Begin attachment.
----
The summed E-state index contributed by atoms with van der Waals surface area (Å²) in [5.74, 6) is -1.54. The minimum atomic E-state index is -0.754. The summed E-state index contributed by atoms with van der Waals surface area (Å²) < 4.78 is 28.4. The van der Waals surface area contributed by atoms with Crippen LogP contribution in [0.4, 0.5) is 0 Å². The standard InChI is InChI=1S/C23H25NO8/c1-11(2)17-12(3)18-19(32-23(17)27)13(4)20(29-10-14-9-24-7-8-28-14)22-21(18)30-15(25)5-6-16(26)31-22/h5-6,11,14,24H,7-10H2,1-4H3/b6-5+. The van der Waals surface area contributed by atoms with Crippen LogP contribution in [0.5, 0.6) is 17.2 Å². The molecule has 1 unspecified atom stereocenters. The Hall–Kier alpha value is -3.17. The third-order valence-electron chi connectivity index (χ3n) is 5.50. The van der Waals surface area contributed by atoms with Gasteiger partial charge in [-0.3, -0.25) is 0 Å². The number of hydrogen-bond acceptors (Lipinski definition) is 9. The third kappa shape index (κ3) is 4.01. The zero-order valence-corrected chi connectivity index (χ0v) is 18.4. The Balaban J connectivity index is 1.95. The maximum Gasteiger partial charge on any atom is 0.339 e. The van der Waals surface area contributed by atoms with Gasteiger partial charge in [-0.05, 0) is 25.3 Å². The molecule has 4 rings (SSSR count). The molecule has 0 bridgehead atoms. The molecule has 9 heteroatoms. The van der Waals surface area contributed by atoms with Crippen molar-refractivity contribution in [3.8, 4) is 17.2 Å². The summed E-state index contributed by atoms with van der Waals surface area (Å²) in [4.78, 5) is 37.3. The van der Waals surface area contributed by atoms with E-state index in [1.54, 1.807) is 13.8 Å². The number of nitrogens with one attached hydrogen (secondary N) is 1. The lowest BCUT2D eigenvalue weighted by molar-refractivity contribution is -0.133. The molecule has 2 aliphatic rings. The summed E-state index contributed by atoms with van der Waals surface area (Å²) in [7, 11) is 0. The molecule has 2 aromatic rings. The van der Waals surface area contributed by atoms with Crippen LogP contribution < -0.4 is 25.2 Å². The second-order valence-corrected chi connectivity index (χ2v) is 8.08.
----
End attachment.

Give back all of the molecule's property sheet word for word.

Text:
The summed E-state index contributed by atoms with van der Waals surface area (Å²) in [5.74, 6) is -1.54. The minimum atomic E-state index is -0.754. The summed E-state index contributed by atoms with van der Waals surface area (Å²) < 4.78 is 28.4. The van der Waals surface area contributed by atoms with Crippen LogP contribution in [0.4, 0.5) is 0 Å². The standard InChI is InChI=1S/C23H25NO8/c1-11(2)17-12(3)18-19(32-23(17)27)13(4)20(29-10-14-9-24-7-8-28-14)22-21(18)30-15(25)5-6-16(26)31-22/h5-6,11,14,24H,7-10H2,1-4H3/b6-5+. The van der Waals surface area contributed by atoms with Crippen LogP contribution in [0.5, 0.6) is 17.2 Å². The molecule has 1 unspecified atom stereocenters. The Hall–Kier alpha value is -3.17. The third-order valence-electron chi connectivity index (χ3n) is 5.50. The van der Waals surface area contributed by atoms with Gasteiger partial charge in [-0.3, -0.25) is 0 Å². The number of hydrogen-bond acceptors (Lipinski definition) is 9. The third kappa shape index (κ3) is 4.01. The zero-order valence-corrected chi connectivity index (χ0v) is 18.4. The Balaban J connectivity index is 1.95. The maximum Gasteiger partial charge on any atom is 0.339 e. The van der Waals surface area contributed by atoms with Gasteiger partial charge in [-0.05, 0) is 25.3 Å². The molecule has 4 rings (SSSR count). The molecule has 0 bridgehead atoms. The molecule has 9 heteroatoms. The van der Waals surface area contributed by atoms with Crippen molar-refractivity contribution in [3.8, 4) is 17.2 Å². The summed E-state index contributed by atoms with van der Waals surface area (Å²) in [4.78, 5) is 37.3. The van der Waals surface area contributed by atoms with E-state index in [1.54, 1.807) is 13.8 Å². The number of nitrogens with one attached hydrogen (secondary N) is 1. The lowest BCUT2D eigenvalue weighted by molar-refractivity contribution is -0.133. The molecule has 2 aliphatic rings. The summed E-state index contributed by atoms with van der Waals surface area (Å²) in [7, 11) is 0. The molecule has 2 aromatic rings. The van der Waals surface area contributed by atoms with Crippen LogP contribution < -0.4 is 25.2 Å². The second-order valence-corrected chi connectivity index (χ2v) is 8.08.